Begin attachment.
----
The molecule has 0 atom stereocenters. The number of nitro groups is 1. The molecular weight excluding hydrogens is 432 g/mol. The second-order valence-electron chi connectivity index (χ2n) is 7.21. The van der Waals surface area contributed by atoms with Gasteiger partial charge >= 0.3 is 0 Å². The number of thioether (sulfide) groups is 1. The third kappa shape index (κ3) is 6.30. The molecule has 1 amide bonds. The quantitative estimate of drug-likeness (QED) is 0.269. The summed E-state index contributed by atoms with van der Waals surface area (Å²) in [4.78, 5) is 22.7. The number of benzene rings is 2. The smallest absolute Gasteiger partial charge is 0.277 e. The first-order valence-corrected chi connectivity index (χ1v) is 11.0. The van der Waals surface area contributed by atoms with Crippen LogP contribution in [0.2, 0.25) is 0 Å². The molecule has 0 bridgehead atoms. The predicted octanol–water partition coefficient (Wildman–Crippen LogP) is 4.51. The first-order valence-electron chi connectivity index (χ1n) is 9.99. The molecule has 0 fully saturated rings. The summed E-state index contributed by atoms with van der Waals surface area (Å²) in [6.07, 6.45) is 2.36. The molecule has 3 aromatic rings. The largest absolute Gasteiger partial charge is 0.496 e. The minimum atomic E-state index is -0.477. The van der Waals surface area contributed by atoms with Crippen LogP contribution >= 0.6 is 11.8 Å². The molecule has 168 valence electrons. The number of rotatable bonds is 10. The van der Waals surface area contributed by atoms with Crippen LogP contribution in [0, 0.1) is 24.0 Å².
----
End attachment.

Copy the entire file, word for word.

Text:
The molecule has 0 atom stereocenters. The number of nitro groups is 1. The molecular weight excluding hydrogens is 432 g/mol. The second-order valence-electron chi connectivity index (χ2n) is 7.21. The van der Waals surface area contributed by atoms with Gasteiger partial charge >= 0.3 is 0 Å². The number of thioether (sulfide) groups is 1. The third kappa shape index (κ3) is 6.30. The molecule has 1 amide bonds. The quantitative estimate of drug-likeness (QED) is 0.269. The summed E-state index contributed by atoms with van der Waals surface area (Å²) in [4.78, 5) is 22.7. The number of benzene rings is 2. The smallest absolute Gasteiger partial charge is 0.277 e. The first-order valence-corrected chi connectivity index (χ1v) is 11.0. The van der Waals surface area contributed by atoms with Crippen LogP contribution in [0.2, 0.25) is 0 Å². The molecule has 0 bridgehead atoms. The predicted octanol–water partition coefficient (Wildman–Crippen LogP) is 4.51. The first-order valence-electron chi connectivity index (χ1n) is 9.99. The molecule has 0 fully saturated rings. The summed E-state index contributed by atoms with van der Waals surface area (Å²) in [6.07, 6.45) is 2.36. The molecule has 3 aromatic rings. The largest absolute Gasteiger partial charge is 0.496 e. The minimum atomic E-state index is -0.477. The van der Waals surface area contributed by atoms with Crippen LogP contribution >= 0.6 is 11.8 Å². The molecule has 168 valence electrons. The number of rotatable bonds is 10. The van der Waals surface area contributed by atoms with Crippen LogP contribution in [0, 0.1) is 24.0 Å².